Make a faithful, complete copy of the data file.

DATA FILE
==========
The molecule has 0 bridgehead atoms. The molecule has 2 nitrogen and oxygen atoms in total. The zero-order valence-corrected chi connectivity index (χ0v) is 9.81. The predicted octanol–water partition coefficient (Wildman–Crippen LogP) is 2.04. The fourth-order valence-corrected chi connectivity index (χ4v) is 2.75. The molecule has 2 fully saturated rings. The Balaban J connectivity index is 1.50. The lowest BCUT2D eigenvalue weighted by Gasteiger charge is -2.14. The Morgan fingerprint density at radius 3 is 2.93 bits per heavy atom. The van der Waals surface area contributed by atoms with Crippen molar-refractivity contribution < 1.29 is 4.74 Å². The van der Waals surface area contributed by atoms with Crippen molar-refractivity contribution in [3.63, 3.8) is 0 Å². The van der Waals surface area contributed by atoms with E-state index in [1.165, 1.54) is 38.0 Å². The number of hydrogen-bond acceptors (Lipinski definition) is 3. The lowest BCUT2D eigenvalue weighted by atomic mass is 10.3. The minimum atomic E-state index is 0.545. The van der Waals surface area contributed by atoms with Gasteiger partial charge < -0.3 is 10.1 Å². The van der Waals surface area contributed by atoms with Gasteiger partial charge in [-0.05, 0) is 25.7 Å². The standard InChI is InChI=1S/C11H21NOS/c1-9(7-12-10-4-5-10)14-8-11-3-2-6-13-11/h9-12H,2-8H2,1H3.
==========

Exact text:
The molecule has 0 bridgehead atoms. The molecule has 2 nitrogen and oxygen atoms in total. The zero-order valence-corrected chi connectivity index (χ0v) is 9.81. The predicted octanol–water partition coefficient (Wildman–Crippen LogP) is 2.04. The fourth-order valence-corrected chi connectivity index (χ4v) is 2.75. The molecule has 2 fully saturated rings. The Balaban J connectivity index is 1.50. The lowest BCUT2D eigenvalue weighted by Gasteiger charge is -2.14. The Morgan fingerprint density at radius 3 is 2.93 bits per heavy atom. The van der Waals surface area contributed by atoms with Crippen molar-refractivity contribution < 1.29 is 4.74 Å². The van der Waals surface area contributed by atoms with Crippen molar-refractivity contribution in [3.63, 3.8) is 0 Å². The van der Waals surface area contributed by atoms with E-state index in [1.165, 1.54) is 38.0 Å². The number of hydrogen-bond acceptors (Lipinski definition) is 3. The lowest BCUT2D eigenvalue weighted by atomic mass is 10.3. The minimum atomic E-state index is 0.545. The van der Waals surface area contributed by atoms with Gasteiger partial charge < -0.3 is 10.1 Å². The van der Waals surface area contributed by atoms with Gasteiger partial charge in [-0.05, 0) is 25.7 Å². The standard InChI is InChI=1S/C11H21NOS/c1-9(7-12-10-4-5-10)14-8-11-3-2-6-13-11/h9-12H,2-8H2,1H3.